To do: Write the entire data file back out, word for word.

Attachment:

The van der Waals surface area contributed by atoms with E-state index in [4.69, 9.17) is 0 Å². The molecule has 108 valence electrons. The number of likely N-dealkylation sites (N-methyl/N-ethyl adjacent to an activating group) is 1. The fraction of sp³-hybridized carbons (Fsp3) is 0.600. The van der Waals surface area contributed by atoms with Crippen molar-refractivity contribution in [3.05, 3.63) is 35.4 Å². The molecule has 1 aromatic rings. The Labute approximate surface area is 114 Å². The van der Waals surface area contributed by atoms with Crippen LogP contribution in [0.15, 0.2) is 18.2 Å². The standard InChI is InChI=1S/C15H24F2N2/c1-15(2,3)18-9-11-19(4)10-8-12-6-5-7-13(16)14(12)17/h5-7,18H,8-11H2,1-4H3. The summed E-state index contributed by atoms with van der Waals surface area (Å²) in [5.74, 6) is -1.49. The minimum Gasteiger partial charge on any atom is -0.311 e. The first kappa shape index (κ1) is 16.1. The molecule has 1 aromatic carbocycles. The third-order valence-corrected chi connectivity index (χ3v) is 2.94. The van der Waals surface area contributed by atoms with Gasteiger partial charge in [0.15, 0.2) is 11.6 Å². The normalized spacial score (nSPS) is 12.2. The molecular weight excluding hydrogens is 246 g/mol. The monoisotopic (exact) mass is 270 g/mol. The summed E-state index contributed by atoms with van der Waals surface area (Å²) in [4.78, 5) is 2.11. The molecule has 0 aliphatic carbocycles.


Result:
The van der Waals surface area contributed by atoms with E-state index in [4.69, 9.17) is 0 Å². The molecule has 108 valence electrons. The number of likely N-dealkylation sites (N-methyl/N-ethyl adjacent to an activating group) is 1. The fraction of sp³-hybridized carbons (Fsp3) is 0.600. The van der Waals surface area contributed by atoms with Crippen molar-refractivity contribution in [3.05, 3.63) is 35.4 Å². The molecule has 1 aromatic rings. The Labute approximate surface area is 114 Å². The van der Waals surface area contributed by atoms with Crippen LogP contribution in [0.15, 0.2) is 18.2 Å². The standard InChI is InChI=1S/C15H24F2N2/c1-15(2,3)18-9-11-19(4)10-8-12-6-5-7-13(16)14(12)17/h5-7,18H,8-11H2,1-4H3. The summed E-state index contributed by atoms with van der Waals surface area (Å²) in [5.74, 6) is -1.49. The minimum Gasteiger partial charge on any atom is -0.311 e. The first kappa shape index (κ1) is 16.1. The molecule has 1 aromatic carbocycles. The third-order valence-corrected chi connectivity index (χ3v) is 2.94. The van der Waals surface area contributed by atoms with Gasteiger partial charge in [0.15, 0.2) is 11.6 Å². The normalized spacial score (nSPS) is 12.2. The molecular weight excluding hydrogens is 246 g/mol. The monoisotopic (exact) mass is 270 g/mol. The summed E-state index contributed by atoms with van der Waals surface area (Å²) in [4.78, 5) is 2.11. The molecule has 0 aliphatic carbocycles.